Treating Teens Who Abuse Drugs or Alcohol
by Gary Direnfeld
Like schools of fish, teens who abuse drugs and alcohol tend to hang in the same crowd. They garner a kind of moral support or legitimacy from like-minded and behaving peers for their drug and alcohol consumption. Further, when drug and alcohol consumption reaches the abuse stage, they are seen to have conflict with persons in authority, be they their parents, teachers or police.
Academic performance is compromised and the teen is at risk of school failure. Vocational and recreational participation may be non-existent. Energy and activity is drawn towards the maintenance of the peer group and escaping detection by adult figures of responsibility. The teen is often a good talker, appearing mature beyond their years whilst really not demonstrating responsible behaviour. There is a discrepancy between what they say and how they perform by objective measure.
Parents may be oblivious. The teen may have hid their academic decline. Not until their world starts to cave in on them by way of falling grades, school suspension or conflict with the law, are many parents finally alerted to the seriousness of their child’s problems. Even in view of detection, the child will seek to avoid the gravity of the situation and deflect responsibility. Due to the upsetting nature of the discovery, parents are at risk of seeking to think the best of their teen and hence may be easily inducted into the child’s web of deceit, being manipulated to believe matters are either not as serious as first thought or alternately, the outcome of other influences upon their child, rather than the direct and knowledgeable action of their child by choice. Further, the child in order to minimize or escape the situation and/or consequences will outright deny, lie and blame others. Parents are cautioned, the more strenuous the defense, the more likely the offence.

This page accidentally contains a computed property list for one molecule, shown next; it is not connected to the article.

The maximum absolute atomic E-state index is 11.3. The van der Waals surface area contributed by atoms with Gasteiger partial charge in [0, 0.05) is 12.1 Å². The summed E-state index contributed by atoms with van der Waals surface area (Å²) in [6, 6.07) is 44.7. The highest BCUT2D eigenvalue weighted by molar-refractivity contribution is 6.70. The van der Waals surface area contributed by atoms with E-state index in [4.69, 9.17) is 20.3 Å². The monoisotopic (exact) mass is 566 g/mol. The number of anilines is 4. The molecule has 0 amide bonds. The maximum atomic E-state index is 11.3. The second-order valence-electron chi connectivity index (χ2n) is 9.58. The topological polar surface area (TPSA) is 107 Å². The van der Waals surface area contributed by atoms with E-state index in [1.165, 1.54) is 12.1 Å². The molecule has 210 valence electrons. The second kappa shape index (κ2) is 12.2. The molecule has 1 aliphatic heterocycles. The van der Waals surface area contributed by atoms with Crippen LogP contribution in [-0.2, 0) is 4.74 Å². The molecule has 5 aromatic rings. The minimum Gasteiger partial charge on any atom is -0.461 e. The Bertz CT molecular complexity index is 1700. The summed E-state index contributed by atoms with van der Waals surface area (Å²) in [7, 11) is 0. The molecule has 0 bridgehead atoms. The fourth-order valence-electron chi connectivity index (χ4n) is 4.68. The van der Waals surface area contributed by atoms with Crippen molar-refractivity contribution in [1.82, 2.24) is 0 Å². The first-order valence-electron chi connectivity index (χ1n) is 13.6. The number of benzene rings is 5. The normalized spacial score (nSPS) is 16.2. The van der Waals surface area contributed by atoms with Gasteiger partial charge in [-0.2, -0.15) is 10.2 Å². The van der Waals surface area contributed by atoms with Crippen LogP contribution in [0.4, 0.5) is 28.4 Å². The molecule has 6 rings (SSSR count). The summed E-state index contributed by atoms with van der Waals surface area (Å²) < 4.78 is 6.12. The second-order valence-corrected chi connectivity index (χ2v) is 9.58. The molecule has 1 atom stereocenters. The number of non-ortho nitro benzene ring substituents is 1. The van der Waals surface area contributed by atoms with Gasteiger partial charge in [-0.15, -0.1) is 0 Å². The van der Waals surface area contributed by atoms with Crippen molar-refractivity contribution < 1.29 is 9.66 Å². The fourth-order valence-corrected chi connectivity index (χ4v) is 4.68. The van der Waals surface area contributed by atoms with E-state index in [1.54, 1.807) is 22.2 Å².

Treatment will require tenacity on the part of the parent to withstand the pushback from their drug/alcohol abusing teen. Nary a teen when confronted stands up and admits their drug abuse. The teen more often stands strong in initial denial. When held accountable and when the parent is not inducted into dismissing the problem, the teen next embarks on a campaign of minimization. As the parent next tries to hold the teen accountable, the teen then goes on to bargain and manipulate their parents so as to avoid the full weight of responsibility and necessity of change.
Treatment must include random drug testing. While the teen will take offence and claim they can be trusted, the simple fact of drug abuse is that the teen’s judgment is poor and the teen cannot be relied upon for honesty. Random drug testing is the only objective measure of abstinence.
In addition to random drug testing, the teen will have to be encouraged to swim in other ponds. To this end, it is useless telling a teen not to hang out with prior or current friends. Rather, parents must require their teen to obtain a part-time job, maintain grades appropriate to academic ability and to be involved in recreational and/or volunteer activity.
The objective is to help the teen become engaged in healthy, pro-social and skill developing activities that are incompatible with drug and alcohol use. The strategy is to swap the time that was available for drugs and alcohol with these other activities. Collectively, these are regarded as structural interventions.
In terms of counselling, this is aimed first at parents who will likely require support to implement the structural interventions. Next to that, some degree of family therapy will be required to help parents and teen restructure their relationship. Whereas initially parents were likely unaware of their child’s drug abuse, upon detention and intervention, the pendulum may swing in the opposite direction. Thus parents who may reasonably need to be intrusive to start, may then require support to recalibrate rules, roles and expectations when the teen adjusts and responds to treatment. Counselling for the teen on an individual basis may also be helpful to sort out relationship issues, self-esteem issues and to address academic and vocational direction.
The measures of success include: no trace amounts of drugs or alcohol on random testing; improved and sustained grades; a regular paycheck; and recreational and/or volunteer involvement.
© Gary Direnfeld, MSW, RSW (905) 628-4847
www.yoursocialworker.com Gary Direnfeld is a social worker in private practice. Courts in Ontario, Canada, consider Gary an expert on child development, parent-child relations, marital and family therapy, custody and access recommendations, social work and an expert for the purpose of giving a critique on a Section 112 (social work) report.
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